Wednesday 7 December 2016

Cello ace chooses life in miniature

Published 26/10/2011 | 08:46

David Edwards with his dollshouse violin which costs 1,000 pounds
David Edwards with his dollshouse violin which costs 1,000 pounds
A miniature candlestick holder for a dollshouse is smaller than a matchstick
Former Royal Scottish National Orchestra cellist David Edwards has produced a 1,000 pound miniature violin for a dollshouse

Craftsman David Edwards used to spend his days playing the cello professionally - but now he makes miniature instruments rather than music.

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The 75-year-old once played for the Royal Scottish National Orchestra but gave up his musical career to focus on making dollhouse miniatures.

He has built up a repertoire of more than 100 items, from tiny household objects such as rolling pins and egg timers to minute recorders and toothbrushes. His range includes a violin based on a Stradivarius which is 1/12th of the original size.

Crafted from materials such as seasoned pearwood and ebony, with real sheep gut strings, it takes several months to make.

Mr Edwards, who lives in Edinburgh, has no regrets about his career switch.

He said: "I make all my own decisions. It's hard work being self-employed because people tend to work much longer hours. But I enjoy my own freedom and deciding what I want to do. I've never been happier."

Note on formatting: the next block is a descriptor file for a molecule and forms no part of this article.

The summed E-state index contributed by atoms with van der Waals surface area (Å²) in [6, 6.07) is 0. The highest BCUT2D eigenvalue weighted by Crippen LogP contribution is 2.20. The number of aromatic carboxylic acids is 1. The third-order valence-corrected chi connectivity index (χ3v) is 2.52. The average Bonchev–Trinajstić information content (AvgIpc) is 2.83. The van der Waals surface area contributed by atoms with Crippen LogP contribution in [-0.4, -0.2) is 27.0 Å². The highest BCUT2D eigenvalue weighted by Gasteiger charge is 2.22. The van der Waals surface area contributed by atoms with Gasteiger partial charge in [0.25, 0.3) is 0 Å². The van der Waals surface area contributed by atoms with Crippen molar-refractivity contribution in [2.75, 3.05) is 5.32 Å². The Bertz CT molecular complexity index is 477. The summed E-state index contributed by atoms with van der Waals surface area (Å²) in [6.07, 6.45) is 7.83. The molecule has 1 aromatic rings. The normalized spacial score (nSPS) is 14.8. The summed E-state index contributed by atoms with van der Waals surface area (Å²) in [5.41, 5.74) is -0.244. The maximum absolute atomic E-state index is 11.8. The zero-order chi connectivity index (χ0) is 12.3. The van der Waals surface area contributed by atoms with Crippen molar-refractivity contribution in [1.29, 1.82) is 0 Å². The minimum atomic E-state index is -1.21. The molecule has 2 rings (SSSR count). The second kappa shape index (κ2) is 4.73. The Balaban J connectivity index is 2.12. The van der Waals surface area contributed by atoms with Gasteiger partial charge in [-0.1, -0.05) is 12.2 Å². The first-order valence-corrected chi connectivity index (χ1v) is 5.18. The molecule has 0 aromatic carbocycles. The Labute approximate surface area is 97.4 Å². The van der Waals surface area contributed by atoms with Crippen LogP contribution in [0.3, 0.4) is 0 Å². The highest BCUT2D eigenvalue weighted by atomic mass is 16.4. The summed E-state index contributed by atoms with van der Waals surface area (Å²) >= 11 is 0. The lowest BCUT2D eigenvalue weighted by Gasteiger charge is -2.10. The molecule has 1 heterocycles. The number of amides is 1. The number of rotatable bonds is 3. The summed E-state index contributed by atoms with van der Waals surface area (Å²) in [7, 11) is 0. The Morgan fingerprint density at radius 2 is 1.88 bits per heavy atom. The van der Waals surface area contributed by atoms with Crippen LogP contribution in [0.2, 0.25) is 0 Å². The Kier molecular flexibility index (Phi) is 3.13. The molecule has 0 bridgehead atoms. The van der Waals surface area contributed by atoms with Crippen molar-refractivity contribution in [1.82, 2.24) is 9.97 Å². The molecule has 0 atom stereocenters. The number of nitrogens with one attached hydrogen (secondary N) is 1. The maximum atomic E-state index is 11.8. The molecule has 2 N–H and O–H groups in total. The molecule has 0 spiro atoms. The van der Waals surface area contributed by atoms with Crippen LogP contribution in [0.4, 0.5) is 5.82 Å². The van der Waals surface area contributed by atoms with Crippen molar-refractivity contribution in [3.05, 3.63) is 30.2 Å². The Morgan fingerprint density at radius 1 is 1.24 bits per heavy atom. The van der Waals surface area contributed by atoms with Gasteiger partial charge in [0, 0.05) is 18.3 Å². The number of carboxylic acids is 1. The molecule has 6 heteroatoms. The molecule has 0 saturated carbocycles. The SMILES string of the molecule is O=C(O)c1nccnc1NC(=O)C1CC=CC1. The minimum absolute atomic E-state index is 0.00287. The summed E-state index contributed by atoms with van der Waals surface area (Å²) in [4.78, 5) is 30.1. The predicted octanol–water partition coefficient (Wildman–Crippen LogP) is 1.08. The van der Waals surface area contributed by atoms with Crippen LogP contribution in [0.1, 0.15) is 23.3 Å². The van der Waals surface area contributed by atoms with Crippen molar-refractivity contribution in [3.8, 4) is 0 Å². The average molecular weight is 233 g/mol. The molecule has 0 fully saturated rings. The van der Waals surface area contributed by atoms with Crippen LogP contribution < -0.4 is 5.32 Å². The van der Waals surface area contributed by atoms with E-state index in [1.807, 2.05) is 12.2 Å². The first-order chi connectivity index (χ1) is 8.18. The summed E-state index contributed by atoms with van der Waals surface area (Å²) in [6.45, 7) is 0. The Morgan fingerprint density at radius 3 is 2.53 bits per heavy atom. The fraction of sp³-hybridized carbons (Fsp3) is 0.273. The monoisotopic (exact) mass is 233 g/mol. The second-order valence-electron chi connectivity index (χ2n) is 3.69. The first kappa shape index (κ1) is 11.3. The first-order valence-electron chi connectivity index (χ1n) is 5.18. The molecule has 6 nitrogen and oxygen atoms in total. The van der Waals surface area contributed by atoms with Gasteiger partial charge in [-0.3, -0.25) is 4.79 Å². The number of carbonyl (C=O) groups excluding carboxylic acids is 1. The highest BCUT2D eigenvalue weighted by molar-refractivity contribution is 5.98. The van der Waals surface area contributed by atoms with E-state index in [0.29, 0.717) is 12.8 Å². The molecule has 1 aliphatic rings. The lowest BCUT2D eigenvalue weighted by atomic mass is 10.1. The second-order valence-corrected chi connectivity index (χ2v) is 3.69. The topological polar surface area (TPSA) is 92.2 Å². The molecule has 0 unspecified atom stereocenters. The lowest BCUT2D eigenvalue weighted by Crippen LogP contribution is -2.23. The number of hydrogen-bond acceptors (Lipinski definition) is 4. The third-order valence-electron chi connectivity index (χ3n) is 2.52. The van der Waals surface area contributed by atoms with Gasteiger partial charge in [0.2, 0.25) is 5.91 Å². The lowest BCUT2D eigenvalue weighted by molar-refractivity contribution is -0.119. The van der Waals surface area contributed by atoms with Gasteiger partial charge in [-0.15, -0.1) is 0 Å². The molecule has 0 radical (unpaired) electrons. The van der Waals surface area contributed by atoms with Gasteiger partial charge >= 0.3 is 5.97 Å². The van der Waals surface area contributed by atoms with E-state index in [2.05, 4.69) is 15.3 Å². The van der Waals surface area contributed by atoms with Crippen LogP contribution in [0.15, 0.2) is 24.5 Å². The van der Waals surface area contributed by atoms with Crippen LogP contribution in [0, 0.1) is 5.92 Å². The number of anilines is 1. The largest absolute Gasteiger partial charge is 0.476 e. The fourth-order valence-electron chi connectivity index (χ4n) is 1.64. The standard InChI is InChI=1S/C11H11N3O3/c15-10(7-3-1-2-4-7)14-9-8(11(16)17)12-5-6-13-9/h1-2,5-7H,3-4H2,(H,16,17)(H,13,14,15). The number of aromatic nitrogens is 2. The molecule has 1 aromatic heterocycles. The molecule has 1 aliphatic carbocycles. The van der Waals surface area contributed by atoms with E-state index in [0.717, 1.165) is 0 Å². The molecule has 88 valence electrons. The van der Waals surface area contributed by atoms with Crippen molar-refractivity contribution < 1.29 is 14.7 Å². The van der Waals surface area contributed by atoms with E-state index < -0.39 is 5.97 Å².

Mr Edwards started making miniatures when his two daughters were small and, having made them a dollhouse, he could not find any quality furniture to put in it.

His wife persuaded him to start selling to shops and his work took off as there was a gap in the market for the kind of objects he makes, which include shortbread moulds and cotton reels.

His 1/12th scale pieces, made with painstaking attention to detail, caught the eye of Robert Clark, then chief executive of the Design Council, who organised an exhibition of the work and suggested he start making miniatures full time.

The grandfather-of-four switched careers in 1983 and now has customers all over the globe. Despite being in his mid 70s, he has no plans to retire, but does not take any new orders and now sells only from his stock.

Press Association

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